LEWISTON — As Bobby Burns walked onto the court in the late stages of his match, the freshman couldn’t help but recognize the opportunity before him.

Burns and his Bates College men’s squash team were playing Trinity College last year. The Bantams are the most dominant team in all of college sports, and Burns had a chance to beat one of them.

“I can’t remember how the game score went,” said Burns, now a sophomore. “I remember coming off the court after the fourth game and thinking, ‘It’s one game and the rest of my life. It’s right here. Moments like this don’t come often. This is what you play for.'”

With his teammates, fans and family cheering him on, Burns was able to win his match. Bates lost to Trinity that day, 8-1, but Burns had still achieved something unique. He still has the game ball from that match and cherishes that experience.

“That was a pretty special moment for me,” said Burns. “I was very patient with my game plan. I didn’t get too down on myself or too up. I tried to maintain a constant mental equilibrium. I guess I just confused my opponent and frustrated him as much as I could and got inside his head. They’re not used to that. They’re not used to being challenged that much.”

The Bobcats hope to give the Bantams another challenge Sunday. Bates has the rare opportunity to host Trinity at the Bates College Squash Center.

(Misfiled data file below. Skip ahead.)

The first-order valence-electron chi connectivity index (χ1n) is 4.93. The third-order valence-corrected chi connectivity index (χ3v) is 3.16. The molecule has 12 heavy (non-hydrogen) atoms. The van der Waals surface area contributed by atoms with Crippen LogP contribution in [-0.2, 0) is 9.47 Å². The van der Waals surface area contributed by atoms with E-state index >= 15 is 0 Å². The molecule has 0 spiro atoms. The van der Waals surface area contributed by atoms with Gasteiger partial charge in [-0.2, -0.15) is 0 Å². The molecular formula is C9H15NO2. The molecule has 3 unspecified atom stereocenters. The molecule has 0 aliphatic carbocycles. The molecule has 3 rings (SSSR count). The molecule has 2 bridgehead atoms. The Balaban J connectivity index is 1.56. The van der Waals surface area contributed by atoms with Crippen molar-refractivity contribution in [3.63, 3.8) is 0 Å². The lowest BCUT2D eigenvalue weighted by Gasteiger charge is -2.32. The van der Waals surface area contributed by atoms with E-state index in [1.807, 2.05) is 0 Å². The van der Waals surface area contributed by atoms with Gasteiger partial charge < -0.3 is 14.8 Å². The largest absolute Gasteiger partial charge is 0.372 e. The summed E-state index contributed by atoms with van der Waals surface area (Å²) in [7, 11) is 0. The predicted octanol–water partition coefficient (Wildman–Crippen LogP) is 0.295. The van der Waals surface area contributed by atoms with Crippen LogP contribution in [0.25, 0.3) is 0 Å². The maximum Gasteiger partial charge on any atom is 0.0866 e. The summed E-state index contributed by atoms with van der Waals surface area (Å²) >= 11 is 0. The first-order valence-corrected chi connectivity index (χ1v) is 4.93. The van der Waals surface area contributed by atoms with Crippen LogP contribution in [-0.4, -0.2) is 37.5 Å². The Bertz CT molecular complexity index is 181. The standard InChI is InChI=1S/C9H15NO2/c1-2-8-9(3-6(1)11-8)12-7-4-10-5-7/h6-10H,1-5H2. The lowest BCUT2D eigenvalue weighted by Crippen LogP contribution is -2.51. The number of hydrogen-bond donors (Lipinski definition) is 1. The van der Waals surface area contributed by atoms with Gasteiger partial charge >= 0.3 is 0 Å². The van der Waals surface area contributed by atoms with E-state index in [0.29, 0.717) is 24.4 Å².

“I’m so excited to play them, especially here at home,” said Kush Mahan, a senior captain. “We’ll have our fans here and stuff. You’re playing some of the best players in the world. A lot of them will be the top in the world when they turn pro. It really shows how good you are and really gives you a chance to get better.”

Trinity squash has taken success in college athletics to a new level. The Bantams have won 11 straight National Championships. They haven’t lost since Harvard beat them February 22, 1998, and their winning streak of 202 games is the longest in any collegiate sport.

“For them to play us here is a great honor,” said Jordan Greenberg, a senior captain. “A team with an 11-year winning streak, they’re definitely someone to measure up against and aspire to be like, both for the work ethic, their game as a whole and how they come together as a team.”

This year’s Trinity club is expected to continue its dominance. The Bantams were ranked first in the College Squash Association (CSA) preseason poll. Two-time defending CSA individual champion Baset Chaudhry leads a list of eight Bantams that are ranked in the top 25 in the nation.

“Their coach (Paul Assaiante) is one of the best out there, and they have some really special players,” said Bates Coach Pat Cosquer. “They’ve got international talent, the best. Squash is very individualistic. It’s me versus you. If I’ve had better training, been playing longer and have better coaching, I’m probably going to win. Their players are better and the coach is one of the best. That combination is deadly. It’s hard to beat.”